Montreal man recounts 'traumatizing' experience of wrongful arrest by police
Mamadi Ill Fara Camara says he was unable to speak to family while detained for 6 days
In his first public appearance since he was wrongfully arrested by Montreal police last month, Mamadi Ill Fara Camara said he was unable to speak to his family at all during the six days he spent in detention and that he remains deeply shaken by the ordeal.
"If they had listened to my story, maybe it wouldn't have been six days," Camara said on Radio-Canada's Tout le monde en parle Sunday, where he appeared along with his lawyer, Virginie Dufresne-Lemire, and community activist Will Prosper.
"It was a relief to my entire family," he said about his eventual exoneration. "For those six days I was never allowed to speak to my family. Never."
Camara, a 31-year-old PhD student, was arrested Jan. 28 after witnessing an attack on a police officer by an unknown assailant. The officer had stopped him for allegedly driving while using a cell phone in Montreal's Parc-Extension neighbourhood.
Camara called police and then waited for them to arrive. He provided a statement, and then was allowed to go home, his family has said.
He was arrested later near his home. Dufresne-Lemire said police pointed their weapons at Camara, who was pulled out of his car through the window and thrown to the ground. She said an officer put his foot on Camara's head.
He was detained overnight, charged the next day and made to wait behind bars until his bail hearing on Feb. 3. Instead of a hearing, charges were abruptly stayed after new evidence was brought to light, including traffic camera footage of the violent altercation between an unknown assailant and the Montreal police officer.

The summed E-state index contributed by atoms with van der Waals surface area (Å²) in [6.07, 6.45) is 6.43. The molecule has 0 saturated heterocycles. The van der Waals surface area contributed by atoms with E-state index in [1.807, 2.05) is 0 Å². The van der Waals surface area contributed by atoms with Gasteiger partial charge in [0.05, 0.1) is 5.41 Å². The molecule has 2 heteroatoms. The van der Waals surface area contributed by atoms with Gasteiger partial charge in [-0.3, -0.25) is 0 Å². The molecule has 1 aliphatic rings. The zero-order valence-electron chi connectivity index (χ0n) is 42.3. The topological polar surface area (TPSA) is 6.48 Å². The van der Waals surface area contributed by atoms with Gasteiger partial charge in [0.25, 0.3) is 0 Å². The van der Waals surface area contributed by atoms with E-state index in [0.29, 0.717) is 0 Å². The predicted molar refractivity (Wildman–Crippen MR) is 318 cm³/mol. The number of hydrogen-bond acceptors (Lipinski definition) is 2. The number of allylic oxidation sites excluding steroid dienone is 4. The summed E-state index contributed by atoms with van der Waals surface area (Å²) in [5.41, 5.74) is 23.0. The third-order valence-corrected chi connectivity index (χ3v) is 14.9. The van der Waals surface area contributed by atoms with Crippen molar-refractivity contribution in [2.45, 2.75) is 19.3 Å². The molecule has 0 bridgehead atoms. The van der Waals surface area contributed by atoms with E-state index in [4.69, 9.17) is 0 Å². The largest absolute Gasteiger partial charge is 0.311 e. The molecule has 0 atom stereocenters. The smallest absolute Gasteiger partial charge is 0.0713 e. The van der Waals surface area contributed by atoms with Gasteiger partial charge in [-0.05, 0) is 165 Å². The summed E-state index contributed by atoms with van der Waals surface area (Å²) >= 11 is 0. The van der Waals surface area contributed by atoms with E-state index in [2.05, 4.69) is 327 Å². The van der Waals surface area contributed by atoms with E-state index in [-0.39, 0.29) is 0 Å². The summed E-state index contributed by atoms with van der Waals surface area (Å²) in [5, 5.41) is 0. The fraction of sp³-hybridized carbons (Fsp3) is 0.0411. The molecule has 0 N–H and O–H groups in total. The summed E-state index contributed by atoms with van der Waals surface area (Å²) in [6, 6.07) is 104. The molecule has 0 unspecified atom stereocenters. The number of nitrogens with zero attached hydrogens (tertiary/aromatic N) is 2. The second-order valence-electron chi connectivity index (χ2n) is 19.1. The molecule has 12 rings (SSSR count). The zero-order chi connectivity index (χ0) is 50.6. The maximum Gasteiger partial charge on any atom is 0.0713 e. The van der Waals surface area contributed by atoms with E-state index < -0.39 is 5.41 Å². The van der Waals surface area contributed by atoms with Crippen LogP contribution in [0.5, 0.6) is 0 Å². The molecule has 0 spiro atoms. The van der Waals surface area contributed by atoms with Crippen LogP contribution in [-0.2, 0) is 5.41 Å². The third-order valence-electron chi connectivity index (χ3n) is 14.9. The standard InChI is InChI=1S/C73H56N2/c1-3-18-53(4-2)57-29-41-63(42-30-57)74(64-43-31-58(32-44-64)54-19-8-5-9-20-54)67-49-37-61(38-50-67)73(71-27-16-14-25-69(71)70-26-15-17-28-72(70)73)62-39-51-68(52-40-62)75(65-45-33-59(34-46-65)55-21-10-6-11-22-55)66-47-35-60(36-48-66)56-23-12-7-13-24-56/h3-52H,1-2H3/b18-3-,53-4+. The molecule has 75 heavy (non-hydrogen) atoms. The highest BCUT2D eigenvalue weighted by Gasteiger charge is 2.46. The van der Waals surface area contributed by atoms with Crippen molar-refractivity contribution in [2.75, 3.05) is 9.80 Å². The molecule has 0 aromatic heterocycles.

DNA evidence further exonerated Camara and he was cleared of all charges on Feb. 5.
The police focused on one lead and ignored the absence of other evidence, Dufresne-Lemire said. "The phenomenon of tunnel vision, in my view, is evident," she said.
Dufresne-Lemire said a lawsuit remains possible, but they are still studying their options.
In a statement Monday, Montreal police said it wouldn't comment on the TV appearance, but reiterated it would co-operate with an investigation launched last week by the Quebec government into the arrest.
Police have insisted Camara's arrest was based strictly on the evidence, not profiling. But Dufresne-Lemire said "the racial question must be asked, and it certainly played a role in the way the story played out."
Prosper was more direct, positing whether someone in a more affluent neighbourhood would receive the same treatment. Prosper said police intercepted Camara on his way home from where he had witnessed the crime, yet still turned his apartment upside down to search for evidence — and then made the other residents of the apartment block leave to do the same.
'My family knows who I am'
Camara said his experience at the Rivière-des-Prairies detention centre, where he was held, was "very traumatizing."
"When I arrived I felt that all the guards there, it was like 'it's the cop killer,'" Camara recounted. "I was considered a monster."
Camara has since received an apology from Sylvain Caron, Montreal's police chief.
Camara said his family — including his wife, who is pregnant with twins — was relieved by his exoneration. He added they had been strong throughout the ordeal.
"My family knows who I am," he said. "And they knew I was innocent. Even though we couldn't speak."
Camara's duties at his lab at École polytechnique de Montréal were suspended during the criminal proceedings and he was barred from campus. He said he has since been invited to go back when he is ready.
"Right now it's very hard to return," he said.